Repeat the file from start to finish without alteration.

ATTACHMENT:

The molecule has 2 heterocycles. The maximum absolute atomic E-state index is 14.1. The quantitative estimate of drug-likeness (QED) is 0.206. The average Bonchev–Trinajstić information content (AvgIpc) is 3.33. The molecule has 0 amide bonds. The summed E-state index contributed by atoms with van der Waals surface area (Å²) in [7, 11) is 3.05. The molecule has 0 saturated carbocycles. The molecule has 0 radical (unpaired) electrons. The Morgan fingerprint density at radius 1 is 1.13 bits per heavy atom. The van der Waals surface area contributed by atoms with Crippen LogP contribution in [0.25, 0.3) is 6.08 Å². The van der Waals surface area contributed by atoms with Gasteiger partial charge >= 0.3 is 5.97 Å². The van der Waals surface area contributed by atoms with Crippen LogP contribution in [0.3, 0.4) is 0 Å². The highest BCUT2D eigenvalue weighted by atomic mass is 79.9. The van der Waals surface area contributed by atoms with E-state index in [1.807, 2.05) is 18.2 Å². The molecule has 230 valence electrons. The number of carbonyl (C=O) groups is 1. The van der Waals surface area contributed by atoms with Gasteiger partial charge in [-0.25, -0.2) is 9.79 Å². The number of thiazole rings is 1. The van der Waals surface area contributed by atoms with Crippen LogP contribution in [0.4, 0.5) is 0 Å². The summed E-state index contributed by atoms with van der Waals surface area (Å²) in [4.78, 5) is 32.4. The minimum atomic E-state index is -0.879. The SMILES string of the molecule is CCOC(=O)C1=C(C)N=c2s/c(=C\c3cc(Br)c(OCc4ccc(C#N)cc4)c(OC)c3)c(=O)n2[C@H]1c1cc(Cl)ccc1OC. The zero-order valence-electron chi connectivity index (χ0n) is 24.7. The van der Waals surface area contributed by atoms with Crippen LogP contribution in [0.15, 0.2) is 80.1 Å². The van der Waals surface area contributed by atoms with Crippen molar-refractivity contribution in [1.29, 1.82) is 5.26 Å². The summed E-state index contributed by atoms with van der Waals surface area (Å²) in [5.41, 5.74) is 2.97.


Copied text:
The molecule has 2 heterocycles. The maximum absolute atomic E-state index is 14.1. The quantitative estimate of drug-likeness (QED) is 0.206. The average Bonchev–Trinajstić information content (AvgIpc) is 3.33. The molecule has 0 amide bonds. The summed E-state index contributed by atoms with van der Waals surface area (Å²) in [7, 11) is 3.05. The molecule has 0 saturated carbocycles. The molecule has 0 radical (unpaired) electrons. The Morgan fingerprint density at radius 1 is 1.13 bits per heavy atom. The van der Waals surface area contributed by atoms with Crippen LogP contribution in [0.25, 0.3) is 6.08 Å². The van der Waals surface area contributed by atoms with Gasteiger partial charge >= 0.3 is 5.97 Å². The van der Waals surface area contributed by atoms with Crippen LogP contribution in [0.3, 0.4) is 0 Å². The highest BCUT2D eigenvalue weighted by atomic mass is 79.9. The van der Waals surface area contributed by atoms with E-state index in [1.807, 2.05) is 18.2 Å². The molecule has 230 valence electrons. The number of carbonyl (C=O) groups is 1. The van der Waals surface area contributed by atoms with Gasteiger partial charge in [-0.25, -0.2) is 9.79 Å². The number of thiazole rings is 1. The van der Waals surface area contributed by atoms with Crippen LogP contribution in [0.4, 0.5) is 0 Å². The summed E-state index contributed by atoms with van der Waals surface area (Å²) in [4.78, 5) is 32.4. The minimum atomic E-state index is -0.879. The SMILES string of the molecule is CCOC(=O)C1=C(C)N=c2s/c(=C\c3cc(Br)c(OCc4ccc(C#N)cc4)c(OC)c3)c(=O)n2[C@H]1c1cc(Cl)ccc1OC. The zero-order valence-electron chi connectivity index (χ0n) is 24.7. The van der Waals surface area contributed by atoms with Crippen LogP contribution in [0.15, 0.2) is 80.1 Å². The van der Waals surface area contributed by atoms with Crippen molar-refractivity contribution in [1.29, 1.82) is 5.26 Å². The summed E-state index contributed by atoms with van der Waals surface area (Å²) in [5.41, 5.74) is 2.97.